#Freedom Is Not About Speaking up but Choosing to Be Silent

If you were to be set #free after serving 27 years in prison. Your supporters an entire nation gather around you to listen to what you have to say in decades... when your only crime was to oppose a minority regime. Those who imprisoned you, are next to you too. What would you say?

“I greet you all in the name of peace, democracy, and freedom for all.” — an excellent 71-year-old Nelson Mandela said.

He addressed the very same people who jailed him and who had repressed fellow blacks to preach “true reconciliation.” Nelson Mandela always felt free, even if physically was kept behind bars for nearly three decades.

Archbishop and also freedom fighter Desmond Tutu said: “He came out a far greater person than the man who went in.”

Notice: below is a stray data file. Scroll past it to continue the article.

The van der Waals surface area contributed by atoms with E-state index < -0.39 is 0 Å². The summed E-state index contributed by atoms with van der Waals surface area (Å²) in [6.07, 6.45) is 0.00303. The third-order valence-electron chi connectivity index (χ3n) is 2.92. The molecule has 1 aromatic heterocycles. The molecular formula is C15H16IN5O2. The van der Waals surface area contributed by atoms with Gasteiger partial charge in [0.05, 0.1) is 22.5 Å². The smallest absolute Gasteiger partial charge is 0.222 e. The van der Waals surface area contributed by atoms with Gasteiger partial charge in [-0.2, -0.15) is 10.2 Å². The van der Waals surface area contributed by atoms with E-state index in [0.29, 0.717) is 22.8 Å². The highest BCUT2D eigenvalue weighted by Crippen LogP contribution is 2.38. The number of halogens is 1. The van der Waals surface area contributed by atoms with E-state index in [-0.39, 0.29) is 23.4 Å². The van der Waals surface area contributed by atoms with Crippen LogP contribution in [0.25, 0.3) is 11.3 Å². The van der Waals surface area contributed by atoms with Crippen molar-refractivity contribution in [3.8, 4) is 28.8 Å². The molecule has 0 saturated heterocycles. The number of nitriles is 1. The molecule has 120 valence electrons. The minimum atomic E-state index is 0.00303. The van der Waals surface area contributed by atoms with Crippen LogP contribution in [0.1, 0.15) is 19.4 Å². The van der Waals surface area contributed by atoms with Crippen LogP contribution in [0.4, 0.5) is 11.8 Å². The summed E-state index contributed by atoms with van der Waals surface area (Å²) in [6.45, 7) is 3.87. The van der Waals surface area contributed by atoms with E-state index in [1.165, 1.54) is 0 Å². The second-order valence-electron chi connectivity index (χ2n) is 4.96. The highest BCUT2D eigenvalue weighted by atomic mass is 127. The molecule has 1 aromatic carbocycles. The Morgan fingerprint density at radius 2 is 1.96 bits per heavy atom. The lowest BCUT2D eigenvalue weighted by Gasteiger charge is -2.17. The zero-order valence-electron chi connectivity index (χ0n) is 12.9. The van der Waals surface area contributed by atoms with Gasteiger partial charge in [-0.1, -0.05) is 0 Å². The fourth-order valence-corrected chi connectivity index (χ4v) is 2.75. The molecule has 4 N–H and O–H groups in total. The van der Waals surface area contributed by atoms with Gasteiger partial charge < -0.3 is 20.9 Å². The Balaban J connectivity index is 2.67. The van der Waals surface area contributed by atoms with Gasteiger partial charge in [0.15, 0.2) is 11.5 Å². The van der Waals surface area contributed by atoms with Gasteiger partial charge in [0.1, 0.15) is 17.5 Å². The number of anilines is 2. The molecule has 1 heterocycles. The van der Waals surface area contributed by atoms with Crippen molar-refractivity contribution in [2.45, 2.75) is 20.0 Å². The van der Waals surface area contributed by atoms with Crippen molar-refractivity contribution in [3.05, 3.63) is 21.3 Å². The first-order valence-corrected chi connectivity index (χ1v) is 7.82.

Most of us would have felt furious and full of revengeful feelings. We’d probably cursed that unfair system and wished to take them down. But Mandela did not do that. He learned that “courage was not the absence of fear, but the triumph over it.”

Your freedom ends where someone else’s starts.

In the USA many citizens think that freedom equals to doing whatever they please — freedom is a belief above any moral law. Some people actually believe it’s correct to attack others in the name of liberty. They turn freedom defence into an excuse. But imposing one’s beliefs is ideological slavery.

Nelson Mandela said: “To be free is not only to cast off one’s chains, but to live in a way that respects and enhances the freedom of others.”

You are free to think whatever you desire. But out of order actitudes, just to win a discussion, will make you a hostage of some others’ approval. Whatever you believe imprisons you, as I wrote here.

Freedom is more than the right to speak up — knowing when to stay silent sets you free.

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